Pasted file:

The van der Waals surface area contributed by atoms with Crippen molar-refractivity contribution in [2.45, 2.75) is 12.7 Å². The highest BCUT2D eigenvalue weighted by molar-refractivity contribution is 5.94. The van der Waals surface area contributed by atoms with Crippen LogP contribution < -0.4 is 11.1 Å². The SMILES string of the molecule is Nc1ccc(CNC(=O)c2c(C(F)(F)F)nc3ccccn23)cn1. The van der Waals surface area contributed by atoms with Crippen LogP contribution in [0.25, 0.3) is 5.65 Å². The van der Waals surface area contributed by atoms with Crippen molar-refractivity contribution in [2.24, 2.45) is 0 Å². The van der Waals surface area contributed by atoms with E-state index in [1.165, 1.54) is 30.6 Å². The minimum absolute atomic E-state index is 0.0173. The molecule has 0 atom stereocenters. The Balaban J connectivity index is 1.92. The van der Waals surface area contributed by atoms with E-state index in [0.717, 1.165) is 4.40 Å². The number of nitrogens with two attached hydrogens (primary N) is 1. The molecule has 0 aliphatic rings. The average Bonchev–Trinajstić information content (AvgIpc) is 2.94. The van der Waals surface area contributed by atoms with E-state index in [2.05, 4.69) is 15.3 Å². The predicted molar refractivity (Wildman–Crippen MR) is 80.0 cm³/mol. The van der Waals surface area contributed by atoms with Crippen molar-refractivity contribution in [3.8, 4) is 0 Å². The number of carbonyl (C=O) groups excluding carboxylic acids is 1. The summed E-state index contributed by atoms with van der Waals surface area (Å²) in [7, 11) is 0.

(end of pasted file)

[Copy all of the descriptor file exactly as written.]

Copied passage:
The van der Waals surface area contributed by atoms with Crippen molar-refractivity contribution in [2.45, 2.75) is 12.7 Å². The highest BCUT2D eigenvalue weighted by molar-refractivity contribution is 5.94. The van der Waals surface area contributed by atoms with Crippen LogP contribution < -0.4 is 11.1 Å². The SMILES string of the molecule is Nc1ccc(CNC(=O)c2c(C(F)(F)F)nc3ccccn23)cn1. The van der Waals surface area contributed by atoms with Crippen LogP contribution in [0.25, 0.3) is 5.65 Å². The van der Waals surface area contributed by atoms with Crippen molar-refractivity contribution in [2.24, 2.45) is 0 Å². The van der Waals surface area contributed by atoms with E-state index in [1.165, 1.54) is 30.6 Å². The minimum absolute atomic E-state index is 0.0173. The molecule has 0 atom stereocenters. The Balaban J connectivity index is 1.92. The van der Waals surface area contributed by atoms with E-state index in [0.717, 1.165) is 4.40 Å². The number of nitrogens with two attached hydrogens (primary N) is 1. The molecule has 0 aliphatic rings. The average Bonchev–Trinajstić information content (AvgIpc) is 2.94. The van der Waals surface area contributed by atoms with E-state index in [2.05, 4.69) is 15.3 Å². The predicted molar refractivity (Wildman–Crippen MR) is 80.0 cm³/mol. The van der Waals surface area contributed by atoms with Crippen molar-refractivity contribution in [3.8, 4) is 0 Å². The number of carbonyl (C=O) groups excluding carboxylic acids is 1. The summed E-state index contributed by atoms with van der Waals surface area (Å²) in [7, 11) is 0.